Disordered or disturbed eating practices, as well as full blown eating disorders are a growing and serious problem among today’s youth. This includes chronic dieting or food restriction, binge eating, self-induced vomiting, and the use of diet pills or diuretics. Increased family meal frequency helps protect against disordered eating, especially for females. In a review of 17 studies by the University of Illinois, teens who participated in five or more family meals per week were 35% less likely to engage in disordered eating. Research from the University of Minnesota found that making family meals a priority, in spite of scheduling difficulties, was the most consistent protective factor for disordered eating (it was more important than having a positive meal atmosphere or a more structured meal environment). Those who participate in family meals are less likely to be dissatisfied with their body. They’re also less likely to have a drive to be thin.
6. Less Risky Behaviour & Defence Against Bullies
Adolescents who participate in regular family meals are less likely to smoke cigarettes, drink alcohol, or to use illicit drugs, including marijuana. They’re also less likely to get into fights or have sex, including unprotected sex or sex with different partners. In addition, based on research from McGill University, involving almost 9,000 students aged 12 to 18 from 49 schools, family dinners help protect adolescents from the harmful consequences of cyberbullying which includes anxiety, depression, self-harm, suicide, fighting, vandalism, alcohol abuse, and drug use. In this study, kids who had been cyberbullied and shared less than 4 weekly dinners with their family were about 4 times more likely to experience problems due to the bullying. For kids who never participated in family dinners, the risk was 7 times greater. About 1 in 5 adolescents experience online bullying (and that’s significant!).
7. Habits That Last A Lifetime
Habits adopted in childhood are carried into adulthood. Based on research from Belgium, eating breakfast regularly with family during childhood increases the likelihood of sharing breakfast as a student at university (the same goes for dinner). University of Minnesota researchers reported that sharing 6 to 7 meals weekly with family during childhood, also makes it more likely you’ll share frequent meals with your own family as an adult. Could there be a better habit to carry forward? I don’t think so. Pass along the family meal!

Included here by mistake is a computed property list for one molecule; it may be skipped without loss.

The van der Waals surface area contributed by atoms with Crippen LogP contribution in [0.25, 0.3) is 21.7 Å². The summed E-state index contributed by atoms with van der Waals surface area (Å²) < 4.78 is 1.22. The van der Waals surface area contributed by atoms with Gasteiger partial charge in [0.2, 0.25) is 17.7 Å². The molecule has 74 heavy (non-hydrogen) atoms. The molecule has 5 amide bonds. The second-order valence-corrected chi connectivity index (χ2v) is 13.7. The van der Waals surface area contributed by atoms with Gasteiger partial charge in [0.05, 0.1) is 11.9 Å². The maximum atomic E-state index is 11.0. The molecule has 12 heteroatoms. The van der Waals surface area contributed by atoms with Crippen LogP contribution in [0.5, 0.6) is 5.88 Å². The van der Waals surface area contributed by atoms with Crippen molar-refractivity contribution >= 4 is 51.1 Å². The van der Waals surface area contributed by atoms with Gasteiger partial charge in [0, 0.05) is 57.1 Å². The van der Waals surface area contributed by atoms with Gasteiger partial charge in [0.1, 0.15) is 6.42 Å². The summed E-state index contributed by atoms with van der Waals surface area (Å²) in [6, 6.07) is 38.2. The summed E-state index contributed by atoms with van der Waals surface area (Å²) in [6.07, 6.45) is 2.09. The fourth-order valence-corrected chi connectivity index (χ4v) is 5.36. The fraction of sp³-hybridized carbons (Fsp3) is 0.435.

Why Are Family Meals So Powerful For Overall Health and Well-being?
• Family meals provide an opportunity for children (and all family members) to be seen and heard. This is critical to our overall happiness, as well as to our sense of identity – “who we are” and what we stand for. It helps us to know that we matter!
• Family meals promote emotional bonding and family cohesion. This is especially important in an increasingly technology-driven world, where children and adults now spend more time connecting to devices than to each other. Shared meals help us to feel less alone. They give us a sense of safety and belonging.
• The family meal is extremely important for parental role modeling. Parents are able to role model core values, as well as good emotional and mental health. Healthy eating habits and good social skills, including good manners can also be show-cased. Good communication skills can be demonstrated as well, including self-expression, listening, questioning, and problem-solving.
• The family meal provides a wonderful opportunity for all family members to relax, laugh, and enjoy each other’s company. In this fast-paced world of ours, many families have forgotten how to do this. Isn’t life supposed to be enjoyable and fun?
• Lastly, and most importantly, the family meal is the perfect place to give love, to receive love, and to feel love. Ultimately, that’s what family meals are really all about.
The family meal has incredible power. Benefits for our children include: better food habits and nutritional intake; healthier body weights; enhanced thinking and communication skills; superior mental health, including protection from eating disorders; better lifestyle choices, such as not drinking or doing drugs. It’s a place for parents to role model happiness, health, good communication, and most of all love! Make family meals a top priority in your household.
P.S. Stay tuned for my next blog. It’s about the most common barriers to the family meal and what the ideal family meal looks like!
And hey… if you like this blog, please don’t forget to share it with family, co-workers, and friends!!! Most people know that the family meal matters, but they definitely don’t realize how much.